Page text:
Simulation training is increasingly celebrated as a tool for helping people improve their emotional control. There are plenty of examples of this in the field, ranging from VR therapy for soldiers with PTSD, to immersive simulations helping children with autism develop social and emotional awareness. There’s even growing interest in using immersive simulation-based role-playing to train HR professionals.
But that doesn’t mean that simulation training also and invariably helps people develop better emotional regulation. In fact, in lab experiments, immersive technology has been used to create social anxiety in otherwise healthy people. In other words, this is a tool that can be just as easy to degrade emotional control as improve it.
Clearly, there’s a right and wrong way to design your simulation training scenarios, if your goal is to help officers, safety-sensitive vehicle operators, and emergency responders keep a level head in an emergency.
A 2014 study published in the peer-reviewed journal Brain Informatics sheds some light on this. This paper reports on research done by Tibor Bosse, Charlotte Gerritsen, Jeroen de Man, and Jan Treur as part of the STRESS (“Simulation-based Training of Resilience in Emergencies and Stressful Situations”) Project. STRESS seeks to explore “human decision-making processes in stressful circumstances and analyze the causes of incorrect decisions” in the interest of developing better training environments for emergency workers.
Exploring Emotional Control with Simulation Training
In their experiment, Bosse and his colleagues divided volunteers into three groups. Members of all three groups viewed the same series of 150 emotion-triggering images. (These were all drawn from the IAPS—”International Affective Picture System“—a collection of standardized images used in psychological research. Each image is graded by its positive/negative emotional impact and intensity.)
As participants viewed the images on a computer screen, they were asked to assign each image a subjective “intensity” rating. Each of the three groups did this exercise twice, once in the morning and once in the afternoon, with a six-hour break. Two of the groups were designated as “experimental groups.” They received a “training” session in the middle of the six-hour break. (The third group was the control group, and received no such training; they just looked at the series of images in the morning and afternoon and rated them.)
During their mid-day training session, Training Group 1 was asked to do a timed “choice-reaction task”: They were shown a series of images, and for each, they had to assign it a score as to how pleasant or unpleasant the picture looked. They had to do this as quickly as possible while the picture zoomed in on them, growing ever larger.
Training Group 2 was given a different task. During their mid-day training session, they were told look at each image—even the most frightening—for as long they needed to “while actively reducing their emotional response until they felt comfortable looking at the picture.”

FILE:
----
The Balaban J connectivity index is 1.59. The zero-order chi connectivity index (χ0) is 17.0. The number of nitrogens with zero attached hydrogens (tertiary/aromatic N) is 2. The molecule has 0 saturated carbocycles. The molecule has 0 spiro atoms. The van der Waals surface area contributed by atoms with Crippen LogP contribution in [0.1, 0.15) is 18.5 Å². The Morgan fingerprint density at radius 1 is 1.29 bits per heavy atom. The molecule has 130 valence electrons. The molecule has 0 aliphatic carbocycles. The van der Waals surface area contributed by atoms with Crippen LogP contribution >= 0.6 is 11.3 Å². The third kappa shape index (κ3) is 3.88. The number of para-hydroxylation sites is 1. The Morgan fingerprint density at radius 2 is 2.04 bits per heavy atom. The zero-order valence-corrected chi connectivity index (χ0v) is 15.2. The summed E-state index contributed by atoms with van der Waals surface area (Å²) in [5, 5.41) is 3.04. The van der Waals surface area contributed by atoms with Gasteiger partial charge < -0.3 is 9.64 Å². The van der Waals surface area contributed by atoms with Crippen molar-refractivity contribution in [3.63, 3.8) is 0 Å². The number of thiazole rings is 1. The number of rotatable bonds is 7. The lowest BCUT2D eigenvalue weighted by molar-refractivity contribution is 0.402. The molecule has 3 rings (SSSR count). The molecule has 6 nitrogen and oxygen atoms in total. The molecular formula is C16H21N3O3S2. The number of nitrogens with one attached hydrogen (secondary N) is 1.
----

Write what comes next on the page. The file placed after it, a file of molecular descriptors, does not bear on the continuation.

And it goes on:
After each training session, the groups went back for an afternoon session, rating the same 150 pictures they’d viewed that morning.
Findings: A Right and Wrong Way to Use Simulation Training for Emotional Control
Predictably, the Control group—who received no training—gave basically the same ratings to images during the afternoon session as they had during their morning session. But what about the groups who’d received simulation training?
The participants in Training Group 1—who had the timed “choice-reaction” training in the middle of the day, where they quickly assigned values to pictures—reported finding the negative images more upsetting when viewed after training.
Meanwhile, the people in Training Group 2—who looked at upsetting images for a longer period of time and in more detail—gave “significantly lower ratings for the emotional intensity of the negative pictures” when viewed after doing their training.
In other words, being trained to quickly identify images in a stressful setting resulted in people who were more easily upset. Allowing people to dwell on upsetting images for as long as they needed to lead to those people being less easily upset.
And this training proved durable: “[A] second experiment, performed with the same participants 6 months later, indicated that these effects are fairly persistent over time, and that transfer to pictures with similar characteristics takes place.”
Properly handled, even quiet rudimentary simulation training is capable of helping trainees achieve impressive—and lasting—results.
Using Simulation Training to Improve Real-World Outcomes
Results like these are part of the reason that Chuck Deakins—FAAC Training Group lead subject matter specialist (SMS)—has always aggressively advocated for simulation training.
“Right there, that’s the power of the simulator: you’re de-escalating yourself, you’re practicing your breathing, you’re practicing your task management. You’re in the situation, addressing it according to policy, while also controlling your breathing, fighting your tunnel vision, breaking up the situation, using these skills that keep you from getting over-escalated.”